Time is both a blessing and a curse in Andrew Haigh’s marvellously mature drama 45 Years, which chronicles the near-unravelling of a marriage on the eve of the couple’s 45th anniversary. For a marriage to survive such a long time, there has to be everything that Kate (Charlotte Rampling) and Jeff (Tom Courtenay) apparently have in spades: mutual respect, an unspoken comfort with each other, shared trust, and even still some flicker of a romantic spark. They live cozily in the English countryside, making occasional trips to the nearby village and passing the time by reading a book or walking the dog. It’s a love story that’s nearing its final chapter, two people just enjoying the slow pace and warm familiarity of each other’s company.
This all has to be communicated in a couple shots, because Haigh wastes no time introducing his inciting incident. Jeff receives a letter that his former lover’s body has finally been found fifty years after she fell to her death on a Swiss glacier. This discovery gives Jeff the closure he never had and it leads him on a journey of reflection, dredging up the past with fond tales of his aimless adventures alongside Katya.
For Jeff, this generates a sense of longing that morphs into a near obsession with recalling his glory days, but for Kate, such talk quickly becomes tiresome. She tries to be supportive at first, listening and even asking questions to allow Jeff to share more stories, but there's a limit to how much she can take. Irritation turns into distrust and Kate begins to wonder how much of the story Jeff is holding from her.
The decision to tell the story from Kate's perspective isolates the narrative in the murkiness of grey area. There's nothing dramatically simplified about Haigh's approach. If the perspective is swapped, then Kate risks coming off as a villain. It would be too easy to make her harp on poor, grieving Jeff and prop him up as the victim, since of course it’s understandable that he’s recalling his youthful experiences of years past, experiences that star now-phantom Katya. But of course it’s also understandable that Kate eventually grows sick and tired of hearing Jeff prattle on about his lost love.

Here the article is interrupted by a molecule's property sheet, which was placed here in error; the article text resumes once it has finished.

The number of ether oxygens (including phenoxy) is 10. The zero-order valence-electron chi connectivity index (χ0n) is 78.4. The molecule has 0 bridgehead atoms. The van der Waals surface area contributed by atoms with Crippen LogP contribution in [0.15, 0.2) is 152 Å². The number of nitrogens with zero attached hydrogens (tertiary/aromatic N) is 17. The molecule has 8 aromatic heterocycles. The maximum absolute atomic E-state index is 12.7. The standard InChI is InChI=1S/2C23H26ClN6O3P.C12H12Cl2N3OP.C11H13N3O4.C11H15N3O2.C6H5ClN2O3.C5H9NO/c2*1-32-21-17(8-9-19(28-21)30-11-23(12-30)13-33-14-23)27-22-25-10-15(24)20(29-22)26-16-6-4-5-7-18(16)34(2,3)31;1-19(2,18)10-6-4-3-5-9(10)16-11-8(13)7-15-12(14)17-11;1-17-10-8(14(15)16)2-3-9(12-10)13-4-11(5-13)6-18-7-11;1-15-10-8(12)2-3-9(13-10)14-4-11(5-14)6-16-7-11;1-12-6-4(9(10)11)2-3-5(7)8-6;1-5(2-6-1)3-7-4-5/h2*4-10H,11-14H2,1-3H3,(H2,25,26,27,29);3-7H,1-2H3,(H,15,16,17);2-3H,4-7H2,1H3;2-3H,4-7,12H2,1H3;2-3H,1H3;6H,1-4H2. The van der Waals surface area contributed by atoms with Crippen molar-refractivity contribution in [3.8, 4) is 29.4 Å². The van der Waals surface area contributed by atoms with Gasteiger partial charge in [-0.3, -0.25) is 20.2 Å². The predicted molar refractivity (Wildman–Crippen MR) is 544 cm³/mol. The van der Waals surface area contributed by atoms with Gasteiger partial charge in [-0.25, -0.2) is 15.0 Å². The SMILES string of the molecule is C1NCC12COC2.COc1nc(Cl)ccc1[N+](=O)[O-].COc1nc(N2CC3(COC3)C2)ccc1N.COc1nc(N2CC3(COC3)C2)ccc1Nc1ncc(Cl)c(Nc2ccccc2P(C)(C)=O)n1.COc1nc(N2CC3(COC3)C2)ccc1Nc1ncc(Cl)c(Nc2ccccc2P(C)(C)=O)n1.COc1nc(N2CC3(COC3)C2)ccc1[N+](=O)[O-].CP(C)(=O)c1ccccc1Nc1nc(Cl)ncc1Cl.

By positioning the story from Kate’s side, Jeff’s commitment to remembering Katya so fondly and lovingly adopts an almost adulterous angle even though no moral sin has actually been committed. Haigh smartly doesn’t pass judgment on either party, accepting that marriage is, well, complicated. If Jeff hasn’t been completely honest with Kate, he certainly hasn’t done so in a voluntary attempt at betrayal and if Kate hasn't had the patience to deal with Jeff's late-life crisis, she probably has good reason considering that Jeff is wallowing in self-pity for an event that occurred more than half a century ago.
What's so intriguing about the conflict at 45 Years' core is that it never suggests either person is wrong, resisting the temptation to pick sides. Nor are both characters right, though. It's all a testament to how you can spend nearly five decades with someone in as intimate a situation as possible and still not know everything about them. In some ways, we remain mysteries to even our closest companions.
Haigh explores this concept beautifully and surprisingly, so his movie doesn't become some grand critique of marriage itself, but rather a commentary on its complexities. He's not even looking for a definitive happy or sad ending to wrap up Jeff and Kate's love story. For Haigh, there's as much room in this tale for hope as there is for despair. The whole picture walks a fine line with scenes generally consisting of mundane activities, like Kate examining the hall where the anniversary party is to be held or Jeff, well, not doing much of anything. Even when Jeff actually goes out (for a walk, to an old retired co-workers get-together), we only see him after the fact, not during the activity. It's in the subtle spaces between their routines and plans that we can glimpse beneath the surface of these two.
In order to achieve such subtle character dynamics, Haigh needs great actors giving great performances and as he proved in his debut feature Weekend, he has a knack for extracting roundly authentic, lived-in turns by his talent. Here he has veteran performers to direct and Courtenay and Rampling deliver exquisite work. Both are among the finest performances of the year and both can say so much in a scene without any need for dialogue.
Their chemistry is palpable, so they're completely convincing as a long-married couple, which in turn raises the stakes because we feel there's a very real relationship on the line here. Haigh's slice-of-life style rejects any possibility of sentimentality, making the movie's accumulating emotional effect an unexpectedly moving and honest one.
This is small-scale relationship examination at its finest, with every piece of the puzzle adding to the believability and the complexity of the situation. Haigh expertly exposes how strong a bond can be after so many years together and yet how quickly that bond can be eroded. 45 Years is not a depressing anti-love story, but it isn't an ultimately optimistic ode to love conquering all, either. It's a meticulous consideration of how time causes the human experience to ebb and flow, so the past influences the present and the present transforms the past. We're strapped to our own history and bound by love. Jeff and Kate know this well, but as for how their story turns out, only time will tell.